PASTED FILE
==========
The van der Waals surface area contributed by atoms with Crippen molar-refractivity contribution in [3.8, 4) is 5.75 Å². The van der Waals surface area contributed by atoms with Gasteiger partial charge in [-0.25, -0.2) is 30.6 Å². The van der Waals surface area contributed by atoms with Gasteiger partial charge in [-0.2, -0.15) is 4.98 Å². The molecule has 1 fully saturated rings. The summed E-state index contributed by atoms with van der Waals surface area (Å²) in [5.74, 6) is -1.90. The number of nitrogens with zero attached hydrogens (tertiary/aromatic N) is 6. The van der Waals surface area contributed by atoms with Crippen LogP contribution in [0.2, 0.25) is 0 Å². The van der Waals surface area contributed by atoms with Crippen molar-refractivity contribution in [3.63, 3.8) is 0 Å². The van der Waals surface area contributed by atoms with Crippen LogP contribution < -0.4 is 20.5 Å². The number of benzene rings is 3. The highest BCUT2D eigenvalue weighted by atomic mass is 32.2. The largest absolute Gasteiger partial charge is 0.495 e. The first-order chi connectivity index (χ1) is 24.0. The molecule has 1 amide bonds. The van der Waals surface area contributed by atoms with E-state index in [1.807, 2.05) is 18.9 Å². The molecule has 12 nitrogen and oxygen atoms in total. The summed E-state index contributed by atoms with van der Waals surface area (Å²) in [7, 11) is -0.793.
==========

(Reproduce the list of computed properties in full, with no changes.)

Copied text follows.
The van der Waals surface area contributed by atoms with Crippen molar-refractivity contribution in [3.8, 4) is 5.75 Å². The van der Waals surface area contributed by atoms with Gasteiger partial charge in [-0.25, -0.2) is 30.6 Å². The van der Waals surface area contributed by atoms with Gasteiger partial charge in [-0.2, -0.15) is 4.98 Å². The molecule has 1 fully saturated rings. The summed E-state index contributed by atoms with van der Waals surface area (Å²) in [5.74, 6) is -1.90. The number of nitrogens with zero attached hydrogens (tertiary/aromatic N) is 6. The van der Waals surface area contributed by atoms with Crippen LogP contribution in [0.2, 0.25) is 0 Å². The van der Waals surface area contributed by atoms with Crippen molar-refractivity contribution in [3.63, 3.8) is 0 Å². The van der Waals surface area contributed by atoms with Crippen LogP contribution < -0.4 is 20.5 Å². The number of benzene rings is 3. The highest BCUT2D eigenvalue weighted by atomic mass is 32.2. The largest absolute Gasteiger partial charge is 0.495 e. The first-order chi connectivity index (χ1) is 24.0. The molecule has 1 amide bonds. The van der Waals surface area contributed by atoms with E-state index in [1.807, 2.05) is 18.9 Å². The molecule has 12 nitrogen and oxygen atoms in total. The summed E-state index contributed by atoms with van der Waals surface area (Å²) in [7, 11) is -0.793.